Friday, November 20, 2009
There is much talk in the markets about a double-no-touch structure between $1.48 and $1.51. However, more immediately we think the $1.4880 area is a key pivot. A move above $1.4880 would take neutralize the downside pressure on the euro and point to a retest on the $1.4960-$1.5000 that has capped upticks over the past few sessions.
Tuesday, November 17, 2009
Leaving aside the market's immediate reaction, Fed Chairman Bernanke's comments about the dollar are very revealing, not just for his thinking, but it likely reflected senior officials in the Obama Administration as well. In the last FOMC statement that the Fed highlighted three considerations behind its view that its Fed funds target can remain exceptionally low for an extended period of time: capacity utilization, price pressures and inflation expectations. In his speech Bernanke outlined the conditions under which the dollar's movement would become more salient for the conduct of monetary policy. The dollar becomes a more important policy consideration if the change of its value jeopardized the ability achieve the dual mandate of full employment and price stability.
Monday, November 16, 2009
In the post-Bernanke market, the dollar has fallen to new lows for the session against all of the majors. what did Bernanke say that was so dollar negative? Nothing. The market was not convinced that he will make his concern or monitoring of the dollar with action. Indeed, Bernanke played this down the inflationary significance of the dollar's decline by putting the decline in the context of the big run up in H2 08 and Q1 09. Moreover, by noting that he did not see bubbles in the US presently also provided dollar bears with fresh fodder.
If officials do not like foreign exchange volatility, Fed Chairman Bernanke may not be pleased with the market response. The mention of the dollar, which traditionally is a topic the Fed defers to the Treasury Dept, prompted interbank and option dealers to cover short dollar positions, even though no new ground was covered or specifics cited. However cooler heads quickly prevailed and the dollar returned to pre-Bernanke levels. It is clear from the Chairman's remarks that the dollar's decline is not of sufficient proportions to prompt a change in the US monetary policy. Bernanke continues to envision that the economic conditions are such that will allow rates to remain low for an extended period. Like other officials we have spoken with, Bernanke frames the recent dollar decline in the context of the dollar's rally in H2 08 and Q1 09.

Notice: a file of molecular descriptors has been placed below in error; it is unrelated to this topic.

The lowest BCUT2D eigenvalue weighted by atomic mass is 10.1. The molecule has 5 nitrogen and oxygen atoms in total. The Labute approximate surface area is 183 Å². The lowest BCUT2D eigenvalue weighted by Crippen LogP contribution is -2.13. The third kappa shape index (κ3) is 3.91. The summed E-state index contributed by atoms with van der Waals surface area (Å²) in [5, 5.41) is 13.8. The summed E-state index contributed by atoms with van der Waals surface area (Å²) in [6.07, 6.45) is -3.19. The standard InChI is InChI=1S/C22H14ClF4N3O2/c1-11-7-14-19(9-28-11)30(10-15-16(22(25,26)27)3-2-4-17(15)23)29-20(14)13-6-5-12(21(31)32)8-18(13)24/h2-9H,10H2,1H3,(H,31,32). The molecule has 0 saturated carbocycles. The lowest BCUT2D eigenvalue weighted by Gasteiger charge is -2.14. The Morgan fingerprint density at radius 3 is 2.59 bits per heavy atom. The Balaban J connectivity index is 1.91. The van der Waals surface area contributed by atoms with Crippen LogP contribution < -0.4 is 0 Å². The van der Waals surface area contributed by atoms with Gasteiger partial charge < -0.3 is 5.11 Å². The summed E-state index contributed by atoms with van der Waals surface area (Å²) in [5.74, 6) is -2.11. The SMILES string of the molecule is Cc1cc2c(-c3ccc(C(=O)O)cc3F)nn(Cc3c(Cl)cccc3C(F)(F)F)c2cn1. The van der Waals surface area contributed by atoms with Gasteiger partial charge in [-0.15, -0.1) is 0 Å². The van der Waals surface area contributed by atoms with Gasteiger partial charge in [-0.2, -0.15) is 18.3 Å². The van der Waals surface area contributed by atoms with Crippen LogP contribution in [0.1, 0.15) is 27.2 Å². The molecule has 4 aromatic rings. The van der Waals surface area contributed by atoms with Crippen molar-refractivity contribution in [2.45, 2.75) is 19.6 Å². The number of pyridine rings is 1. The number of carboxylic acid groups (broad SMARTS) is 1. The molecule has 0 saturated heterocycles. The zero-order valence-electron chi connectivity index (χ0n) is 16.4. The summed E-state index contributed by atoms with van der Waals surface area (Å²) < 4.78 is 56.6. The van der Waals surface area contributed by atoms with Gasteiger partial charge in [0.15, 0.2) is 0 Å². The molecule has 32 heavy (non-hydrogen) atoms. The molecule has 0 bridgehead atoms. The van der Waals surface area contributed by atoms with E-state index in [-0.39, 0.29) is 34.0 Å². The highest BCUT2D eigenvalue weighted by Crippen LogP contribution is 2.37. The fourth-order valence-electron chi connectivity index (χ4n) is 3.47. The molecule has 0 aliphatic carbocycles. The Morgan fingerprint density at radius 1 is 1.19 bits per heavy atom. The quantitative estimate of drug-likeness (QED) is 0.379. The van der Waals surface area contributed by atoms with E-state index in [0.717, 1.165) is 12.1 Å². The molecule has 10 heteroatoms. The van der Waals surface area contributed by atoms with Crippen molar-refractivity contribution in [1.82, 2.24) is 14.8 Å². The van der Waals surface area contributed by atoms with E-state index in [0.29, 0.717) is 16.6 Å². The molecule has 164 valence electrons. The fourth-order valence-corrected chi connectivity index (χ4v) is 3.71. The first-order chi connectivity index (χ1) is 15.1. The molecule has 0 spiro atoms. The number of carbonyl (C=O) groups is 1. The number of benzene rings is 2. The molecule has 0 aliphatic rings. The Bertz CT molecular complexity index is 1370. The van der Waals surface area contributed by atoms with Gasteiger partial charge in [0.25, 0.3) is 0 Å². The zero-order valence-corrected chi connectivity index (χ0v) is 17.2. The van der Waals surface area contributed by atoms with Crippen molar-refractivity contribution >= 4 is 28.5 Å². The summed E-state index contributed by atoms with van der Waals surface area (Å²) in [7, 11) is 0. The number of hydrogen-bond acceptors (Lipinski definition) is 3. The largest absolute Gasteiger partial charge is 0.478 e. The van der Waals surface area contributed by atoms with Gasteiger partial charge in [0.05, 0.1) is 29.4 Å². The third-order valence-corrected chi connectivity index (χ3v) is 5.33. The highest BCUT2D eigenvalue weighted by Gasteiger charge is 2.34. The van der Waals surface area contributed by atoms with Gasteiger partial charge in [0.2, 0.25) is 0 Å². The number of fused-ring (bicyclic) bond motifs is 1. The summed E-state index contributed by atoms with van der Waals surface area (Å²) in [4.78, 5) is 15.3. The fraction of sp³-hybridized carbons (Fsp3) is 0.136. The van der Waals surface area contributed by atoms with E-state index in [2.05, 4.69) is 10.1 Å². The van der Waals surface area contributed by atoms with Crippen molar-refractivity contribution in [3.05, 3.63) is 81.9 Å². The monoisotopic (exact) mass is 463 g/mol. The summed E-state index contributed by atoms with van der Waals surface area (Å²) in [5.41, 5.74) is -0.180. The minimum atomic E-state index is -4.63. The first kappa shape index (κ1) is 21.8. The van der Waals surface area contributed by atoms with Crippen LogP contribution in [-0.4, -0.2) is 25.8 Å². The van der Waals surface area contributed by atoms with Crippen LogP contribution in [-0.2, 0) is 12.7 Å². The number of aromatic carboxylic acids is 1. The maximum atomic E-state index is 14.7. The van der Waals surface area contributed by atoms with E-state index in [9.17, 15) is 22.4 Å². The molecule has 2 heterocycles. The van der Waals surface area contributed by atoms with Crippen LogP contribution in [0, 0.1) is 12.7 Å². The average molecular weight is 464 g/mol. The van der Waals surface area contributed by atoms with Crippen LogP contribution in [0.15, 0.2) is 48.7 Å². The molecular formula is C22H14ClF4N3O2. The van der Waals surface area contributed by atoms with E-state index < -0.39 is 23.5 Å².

We have noted that in recent weeks, the Fed officials have not been shy about commenting about the dollar, even when unsolicited by reporters. The first comments from Bernanke point to this as well. Bernanke says that the Fed is keeping an eye on the dollar--though apparently not sufficiently to mention it in the recent FOMC statement. He also says that the Fed's policy will help ensure that the "dollar is strong". It is not clear what exactly that means. Still the dollar has jumped on the news after the euro ran out steam earlier in front of the $1.50 level. On other issues Bernanke has not broken any new ground. At the end of last week, the euro found a base near $1.4825. That support is key. A break would suggest a move back toward $1.4625.
|Currency in Crisis|
Greek bonds continue to be worst performer among European bonds. The 10-year bond yield is up another 10 bp today after a move of roughly the same magnitude at the end of last week.
When the new government under PM Papandreou (elected early Oct) claimed that the deficit it was inheriting was twice what the previous government had projected, there was much hand wringing and disbelief. This weighed on Greek bonds and drew some derisive comments from the rating agencies.
Federal Reserve Chairman Bernanke will speak about the economy in NYC at lunch today. There are a few points that the market will be closely watching.
1. He is likely to reiterate the general thrust of the recent FOMC statements. The economy is recovering, but it remains fragile and price pressures remain well contained. The Fed is in no hurry to raise rates.
Next month will be the 20th anniversary of the peak in the Japanese stock market. Chinese officials attribute Japanese capitulation to the relentless US demands for currency appreciation as a contributing factor to the poor performance over the past two decades and do not want to be caught in the same trap. Consider that in early 2005, notable economists were claiming that the yuan was 20-25% under-valued and that such a currency adjustment would be necessary to bring the bilateral trade into balance. Beginning in July of that year, China allowed its currency to appreciate 20-25% over the next three years and by the end of the period the Chinese trade surplus had doubled. At the start of this year, some of the same economists were calling for another 20-25% appreciation.